The flat was fully furnished and Kim and Louise Fairman paid a joint pounds 500 deposit. This was to be held as security 'against agreed dilapidations or charges found to have occurred during the tenancy'.
The tenancy agreement also included an inventory that listed the flat's contents together with a brief description of the condition of some items.
In February this year the two decided to leave the flat. They attempted to recover their deposit. The landlord agreed to pay only pounds 285.
A dispute has arisen over the amount deducted for wear and tear. Ms Lovett comments: 'We understand that there should be a small deduction for wear and tear but this seems excessive. We are not trying to be awkward, just fair.'
The lease among other things provided that 'tenants must keep all furniture fixtures and effects therein in the same state and condition as they were in at the beginning of the tenancy as evidenced by the said inventory and schedule of condition'.
Ms Lovett points out that they improved the property by putting up curtain rails and redecorating the lounge. She adds: 'Some things such as the carpet and net curtains were already in a poor condition before we moved in.' This is disputed by the landlord.
Catherine Alabaster, a director of Douglas and Gordon, the west London residential agency, advises tenants, in order to avoid conflict, not only to agree the content of the inventory but also to 'draw up and agree a comprehensive report on the property's state of repair at the start of the lease'. The tenancy should also address the problem of how dilapidationshould be dealt with.
She explains: 'If the curtains and carpets have been professionally cleaned at the beginning of the tenancy it is reasonable for them to be cleaned to the same standard at the end. The problems arise if a cheap job is done at one end and a Rolls- Royce job at the other.'
Ms Alabaster points out that it is not possible in a tenancy agreement to cover every eventuality and disputes will arise. When they do, Ms Alabaster advises the parties to 'keep things simple and not to get over-excited by small things such as the odd missing teaspoon'.
John Guard, a partner with Anstey Sargent & Probert, the Exeter law firm, advises that an effective way for the tenant to retain control of the deposit money is to insist that it is paid into a joint account in the names of both the landlord and the tenant so neither can get access to the money without the agreement of the other. Mr Guard explains: 'Such an arrangement acts as a strong incentive towards reaching an agreement. Tenants should always seek to obtain confirmation, where possible, that any interest that accrues on the deposit is credited to them.'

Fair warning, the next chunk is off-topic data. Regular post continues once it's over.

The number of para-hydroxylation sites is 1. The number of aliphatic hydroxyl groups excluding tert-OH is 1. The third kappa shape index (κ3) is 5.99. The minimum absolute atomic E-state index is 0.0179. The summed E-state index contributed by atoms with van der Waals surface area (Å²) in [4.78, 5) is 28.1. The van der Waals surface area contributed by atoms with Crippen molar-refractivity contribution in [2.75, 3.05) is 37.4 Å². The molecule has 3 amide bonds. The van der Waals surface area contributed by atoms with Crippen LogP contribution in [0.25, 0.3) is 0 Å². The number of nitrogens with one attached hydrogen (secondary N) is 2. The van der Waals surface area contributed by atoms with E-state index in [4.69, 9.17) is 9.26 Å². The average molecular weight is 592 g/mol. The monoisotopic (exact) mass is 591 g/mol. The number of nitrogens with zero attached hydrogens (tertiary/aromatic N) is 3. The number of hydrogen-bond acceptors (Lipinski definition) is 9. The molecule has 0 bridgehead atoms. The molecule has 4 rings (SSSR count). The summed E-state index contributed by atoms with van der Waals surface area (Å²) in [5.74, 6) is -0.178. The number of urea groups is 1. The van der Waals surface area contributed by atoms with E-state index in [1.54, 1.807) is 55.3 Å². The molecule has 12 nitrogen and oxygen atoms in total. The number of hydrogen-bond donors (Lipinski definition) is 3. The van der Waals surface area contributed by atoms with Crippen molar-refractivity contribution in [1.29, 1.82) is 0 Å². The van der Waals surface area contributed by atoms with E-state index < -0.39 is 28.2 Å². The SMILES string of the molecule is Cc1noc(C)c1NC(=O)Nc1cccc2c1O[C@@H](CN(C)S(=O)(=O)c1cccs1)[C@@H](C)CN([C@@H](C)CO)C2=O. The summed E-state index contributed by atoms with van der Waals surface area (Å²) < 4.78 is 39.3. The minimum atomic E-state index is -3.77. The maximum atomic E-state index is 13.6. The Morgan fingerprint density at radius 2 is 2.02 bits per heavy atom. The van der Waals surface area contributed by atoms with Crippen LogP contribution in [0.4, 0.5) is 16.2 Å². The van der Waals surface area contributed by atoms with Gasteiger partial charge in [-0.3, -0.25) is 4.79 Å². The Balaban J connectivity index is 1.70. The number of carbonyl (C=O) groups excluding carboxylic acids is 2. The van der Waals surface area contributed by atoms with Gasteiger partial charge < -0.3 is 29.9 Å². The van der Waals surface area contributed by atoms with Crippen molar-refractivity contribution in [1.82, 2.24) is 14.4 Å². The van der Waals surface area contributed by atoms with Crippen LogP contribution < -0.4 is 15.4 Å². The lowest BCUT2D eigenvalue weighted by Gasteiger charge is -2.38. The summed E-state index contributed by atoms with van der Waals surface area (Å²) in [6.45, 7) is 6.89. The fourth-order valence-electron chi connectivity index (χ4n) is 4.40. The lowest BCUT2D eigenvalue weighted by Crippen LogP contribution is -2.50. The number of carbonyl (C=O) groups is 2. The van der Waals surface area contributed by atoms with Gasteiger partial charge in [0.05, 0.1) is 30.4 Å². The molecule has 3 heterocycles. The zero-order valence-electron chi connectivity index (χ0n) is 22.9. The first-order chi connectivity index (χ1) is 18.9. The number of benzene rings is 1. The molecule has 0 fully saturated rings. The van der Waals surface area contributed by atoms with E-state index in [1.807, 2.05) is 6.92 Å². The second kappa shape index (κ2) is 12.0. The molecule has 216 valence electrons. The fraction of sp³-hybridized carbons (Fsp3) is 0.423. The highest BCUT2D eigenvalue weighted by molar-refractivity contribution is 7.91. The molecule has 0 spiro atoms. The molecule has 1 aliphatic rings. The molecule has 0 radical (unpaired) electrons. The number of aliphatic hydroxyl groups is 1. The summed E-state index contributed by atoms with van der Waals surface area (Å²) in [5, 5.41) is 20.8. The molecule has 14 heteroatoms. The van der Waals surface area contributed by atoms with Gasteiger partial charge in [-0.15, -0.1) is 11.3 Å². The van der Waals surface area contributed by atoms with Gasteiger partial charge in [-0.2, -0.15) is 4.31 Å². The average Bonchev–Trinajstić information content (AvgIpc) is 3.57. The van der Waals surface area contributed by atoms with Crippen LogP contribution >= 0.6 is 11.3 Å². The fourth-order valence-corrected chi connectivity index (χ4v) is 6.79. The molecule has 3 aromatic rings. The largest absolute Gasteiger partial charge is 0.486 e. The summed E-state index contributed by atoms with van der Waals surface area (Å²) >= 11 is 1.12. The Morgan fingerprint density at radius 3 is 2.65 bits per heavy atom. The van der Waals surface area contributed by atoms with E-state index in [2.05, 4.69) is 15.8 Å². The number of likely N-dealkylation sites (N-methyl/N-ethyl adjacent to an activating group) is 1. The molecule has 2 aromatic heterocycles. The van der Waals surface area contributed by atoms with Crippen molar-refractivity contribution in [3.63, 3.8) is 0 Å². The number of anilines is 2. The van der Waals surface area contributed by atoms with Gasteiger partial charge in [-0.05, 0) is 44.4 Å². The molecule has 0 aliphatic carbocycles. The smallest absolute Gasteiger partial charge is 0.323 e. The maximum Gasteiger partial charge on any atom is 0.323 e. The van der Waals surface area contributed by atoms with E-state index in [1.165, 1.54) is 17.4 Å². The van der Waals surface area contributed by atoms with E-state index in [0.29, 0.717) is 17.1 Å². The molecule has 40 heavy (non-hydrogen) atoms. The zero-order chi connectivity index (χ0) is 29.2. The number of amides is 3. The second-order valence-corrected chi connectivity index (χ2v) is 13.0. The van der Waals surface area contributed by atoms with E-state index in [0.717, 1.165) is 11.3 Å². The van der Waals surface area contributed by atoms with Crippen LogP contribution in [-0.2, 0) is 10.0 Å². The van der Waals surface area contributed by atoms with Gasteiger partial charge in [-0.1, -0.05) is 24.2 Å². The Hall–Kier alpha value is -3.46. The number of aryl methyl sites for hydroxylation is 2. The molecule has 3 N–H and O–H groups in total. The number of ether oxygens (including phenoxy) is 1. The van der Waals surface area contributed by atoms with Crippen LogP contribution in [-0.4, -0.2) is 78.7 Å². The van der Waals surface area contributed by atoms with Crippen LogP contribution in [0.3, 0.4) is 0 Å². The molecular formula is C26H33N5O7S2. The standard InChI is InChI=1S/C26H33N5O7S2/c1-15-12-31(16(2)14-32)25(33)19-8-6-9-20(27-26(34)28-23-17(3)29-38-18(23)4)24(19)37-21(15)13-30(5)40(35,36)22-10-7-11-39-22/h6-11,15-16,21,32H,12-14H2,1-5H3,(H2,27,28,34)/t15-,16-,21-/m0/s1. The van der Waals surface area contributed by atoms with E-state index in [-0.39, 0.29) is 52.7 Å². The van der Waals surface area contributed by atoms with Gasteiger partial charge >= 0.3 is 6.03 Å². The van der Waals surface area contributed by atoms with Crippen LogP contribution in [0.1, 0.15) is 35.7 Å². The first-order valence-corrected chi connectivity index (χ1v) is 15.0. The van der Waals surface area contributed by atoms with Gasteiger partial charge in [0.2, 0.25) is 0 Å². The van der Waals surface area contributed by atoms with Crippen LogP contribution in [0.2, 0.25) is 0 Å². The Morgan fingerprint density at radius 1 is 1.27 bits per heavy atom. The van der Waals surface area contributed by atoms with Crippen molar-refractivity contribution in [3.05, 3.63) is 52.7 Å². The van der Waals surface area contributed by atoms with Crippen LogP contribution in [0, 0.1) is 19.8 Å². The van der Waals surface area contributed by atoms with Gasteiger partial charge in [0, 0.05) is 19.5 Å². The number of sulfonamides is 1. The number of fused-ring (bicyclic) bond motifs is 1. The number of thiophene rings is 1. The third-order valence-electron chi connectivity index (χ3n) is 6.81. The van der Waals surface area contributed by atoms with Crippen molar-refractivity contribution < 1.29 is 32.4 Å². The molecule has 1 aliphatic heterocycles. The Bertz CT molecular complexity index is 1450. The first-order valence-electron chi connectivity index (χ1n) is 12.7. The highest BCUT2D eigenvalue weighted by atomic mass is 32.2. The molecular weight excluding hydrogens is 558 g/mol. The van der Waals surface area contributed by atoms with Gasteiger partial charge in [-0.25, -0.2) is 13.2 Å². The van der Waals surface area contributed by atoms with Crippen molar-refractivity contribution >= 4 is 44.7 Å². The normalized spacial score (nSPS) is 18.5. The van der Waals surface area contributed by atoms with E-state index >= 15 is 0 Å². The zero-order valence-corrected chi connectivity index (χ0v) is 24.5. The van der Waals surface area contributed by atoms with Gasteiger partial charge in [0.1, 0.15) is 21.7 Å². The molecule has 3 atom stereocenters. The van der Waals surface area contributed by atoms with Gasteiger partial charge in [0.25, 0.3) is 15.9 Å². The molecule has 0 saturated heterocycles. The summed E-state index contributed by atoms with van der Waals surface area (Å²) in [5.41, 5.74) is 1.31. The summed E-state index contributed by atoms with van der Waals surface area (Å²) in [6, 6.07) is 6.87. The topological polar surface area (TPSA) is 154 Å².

However, Mr Guard observes that a tenant's ability to control the fate of the deposit will depend on the strength of each side's negotiating position. This is usually dictated by the extent of the availability of rented property.
An alternative way of freeing the deposit is to withhold payment of the last instalment of rent and to set this demand off against the deposit already paid.
A landlord is under no obligation to give credit for improvements or alterations made to the premises. Indeed many leases include a provision requiring the tenant to restore the premises to its original condition. In these circumstances the best policy is to get the landlord's prior approval for any alterations or improvements and if possible a contribution.
In the absence of any expressed mechanism for assessing what proportion of a deposit should be withheld in respect of wear and tear the court will decide the matter on the basis of what is 'reasonable in the circumstances'.
Mr Guard advises that tenancy agreements should include provision for fair wear and tear.
He says: 'In one case where the landlord held on to the deposit money the tenant went to the small claims court in an effort to recover a proportion of the deposit. The tenancy agreement contained no 'fair wear and tear' clause but the court's registrar was still sympathetic to the argument that in those circumstances one could be implied.'
However, pursuing claims in the courts can be a long and time-consuming business, as Ms Lovett and Ms Fairman may be about to discover.